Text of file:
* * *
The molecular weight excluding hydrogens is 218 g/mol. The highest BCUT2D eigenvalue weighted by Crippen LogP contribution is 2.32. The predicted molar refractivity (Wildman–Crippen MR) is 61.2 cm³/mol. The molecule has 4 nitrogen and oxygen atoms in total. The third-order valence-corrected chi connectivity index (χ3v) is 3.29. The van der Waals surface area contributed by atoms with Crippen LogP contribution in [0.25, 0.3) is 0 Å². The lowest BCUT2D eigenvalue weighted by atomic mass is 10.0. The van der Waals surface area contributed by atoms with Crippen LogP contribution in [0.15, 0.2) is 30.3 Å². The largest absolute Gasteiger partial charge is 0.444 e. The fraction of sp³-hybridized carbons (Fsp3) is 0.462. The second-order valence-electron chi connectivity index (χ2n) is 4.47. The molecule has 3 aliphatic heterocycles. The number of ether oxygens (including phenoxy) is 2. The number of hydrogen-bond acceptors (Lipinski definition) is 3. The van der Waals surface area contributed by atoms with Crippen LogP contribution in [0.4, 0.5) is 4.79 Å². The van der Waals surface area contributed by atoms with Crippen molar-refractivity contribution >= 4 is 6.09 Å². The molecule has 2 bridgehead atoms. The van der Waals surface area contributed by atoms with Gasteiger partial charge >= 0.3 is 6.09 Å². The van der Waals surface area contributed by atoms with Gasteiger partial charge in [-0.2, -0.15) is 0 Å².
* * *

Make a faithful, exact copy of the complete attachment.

The molecular weight excluding hydrogens is 218 g/mol. The highest BCUT2D eigenvalue weighted by Crippen LogP contribution is 2.32. The predicted molar refractivity (Wildman–Crippen MR) is 61.2 cm³/mol. The molecule has 4 nitrogen and oxygen atoms in total. The third-order valence-corrected chi connectivity index (χ3v) is 3.29. The van der Waals surface area contributed by atoms with Crippen LogP contribution in [0.25, 0.3) is 0 Å². The lowest BCUT2D eigenvalue weighted by atomic mass is 10.0. The van der Waals surface area contributed by atoms with Crippen LogP contribution in [0.15, 0.2) is 30.3 Å². The largest absolute Gasteiger partial charge is 0.444 e. The fraction of sp³-hybridized carbons (Fsp3) is 0.462. The second-order valence-electron chi connectivity index (χ2n) is 4.47. The molecule has 3 aliphatic heterocycles. The number of ether oxygens (including phenoxy) is 2. The number of hydrogen-bond acceptors (Lipinski definition) is 3. The van der Waals surface area contributed by atoms with Crippen LogP contribution in [0.4, 0.5) is 4.79 Å². The van der Waals surface area contributed by atoms with Crippen molar-refractivity contribution >= 4 is 6.09 Å². The molecule has 2 bridgehead atoms. The van der Waals surface area contributed by atoms with Gasteiger partial charge >= 0.3 is 6.09 Å². The van der Waals surface area contributed by atoms with Gasteiger partial charge in [-0.2, -0.15) is 0 Å².